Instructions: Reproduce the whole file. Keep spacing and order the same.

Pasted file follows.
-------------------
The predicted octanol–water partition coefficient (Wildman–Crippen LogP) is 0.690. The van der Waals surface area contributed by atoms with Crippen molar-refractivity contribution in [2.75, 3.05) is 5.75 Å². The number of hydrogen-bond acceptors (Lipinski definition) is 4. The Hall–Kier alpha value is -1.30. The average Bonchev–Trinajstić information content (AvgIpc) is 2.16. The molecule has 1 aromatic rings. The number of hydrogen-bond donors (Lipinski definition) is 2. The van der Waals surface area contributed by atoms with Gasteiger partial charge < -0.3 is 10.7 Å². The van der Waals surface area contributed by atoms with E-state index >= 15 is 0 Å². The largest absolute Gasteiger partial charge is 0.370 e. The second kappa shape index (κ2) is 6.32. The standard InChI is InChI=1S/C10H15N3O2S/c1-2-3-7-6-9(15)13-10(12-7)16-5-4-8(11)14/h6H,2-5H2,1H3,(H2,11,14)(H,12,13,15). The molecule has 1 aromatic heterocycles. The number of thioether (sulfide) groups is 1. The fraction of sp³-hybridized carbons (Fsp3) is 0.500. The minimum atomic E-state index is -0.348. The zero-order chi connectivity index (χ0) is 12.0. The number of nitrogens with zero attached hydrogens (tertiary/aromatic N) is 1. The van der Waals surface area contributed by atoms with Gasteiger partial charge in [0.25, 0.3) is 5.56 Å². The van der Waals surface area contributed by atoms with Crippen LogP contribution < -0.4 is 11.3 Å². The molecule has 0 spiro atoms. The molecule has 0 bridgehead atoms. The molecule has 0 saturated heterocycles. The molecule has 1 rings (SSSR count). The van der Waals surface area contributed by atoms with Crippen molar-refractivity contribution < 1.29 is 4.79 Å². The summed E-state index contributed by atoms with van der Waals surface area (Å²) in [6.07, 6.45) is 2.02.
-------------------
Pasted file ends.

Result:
The predicted octanol–water partition coefficient (Wildman–Crippen LogP) is 0.690. The van der Waals surface area contributed by atoms with Crippen molar-refractivity contribution in [2.75, 3.05) is 5.75 Å². The number of hydrogen-bond acceptors (Lipinski definition) is 4. The Hall–Kier alpha value is -1.30. The average Bonchev–Trinajstić information content (AvgIpc) is 2.16. The molecule has 1 aromatic rings. The number of hydrogen-bond donors (Lipinski definition) is 2. The van der Waals surface area contributed by atoms with Gasteiger partial charge < -0.3 is 10.7 Å². The van der Waals surface area contributed by atoms with E-state index >= 15 is 0 Å². The largest absolute Gasteiger partial charge is 0.370 e. The second kappa shape index (κ2) is 6.32. The standard InChI is InChI=1S/C10H15N3O2S/c1-2-3-7-6-9(15)13-10(12-7)16-5-4-8(11)14/h6H,2-5H2,1H3,(H2,11,14)(H,12,13,15). The molecule has 1 aromatic heterocycles. The number of thioether (sulfide) groups is 1. The fraction of sp³-hybridized carbons (Fsp3) is 0.500. The minimum atomic E-state index is -0.348. The zero-order chi connectivity index (χ0) is 12.0. The number of nitrogens with zero attached hydrogens (tertiary/aromatic N) is 1. The van der Waals surface area contributed by atoms with Gasteiger partial charge in [0.25, 0.3) is 5.56 Å². The van der Waals surface area contributed by atoms with Crippen LogP contribution < -0.4 is 11.3 Å². The molecule has 0 spiro atoms. The molecule has 0 bridgehead atoms. The molecule has 0 saturated heterocycles. The molecule has 1 rings (SSSR count). The van der Waals surface area contributed by atoms with Crippen molar-refractivity contribution < 1.29 is 4.79 Å². The summed E-state index contributed by atoms with van der Waals surface area (Å²) in [6.07, 6.45) is 2.02.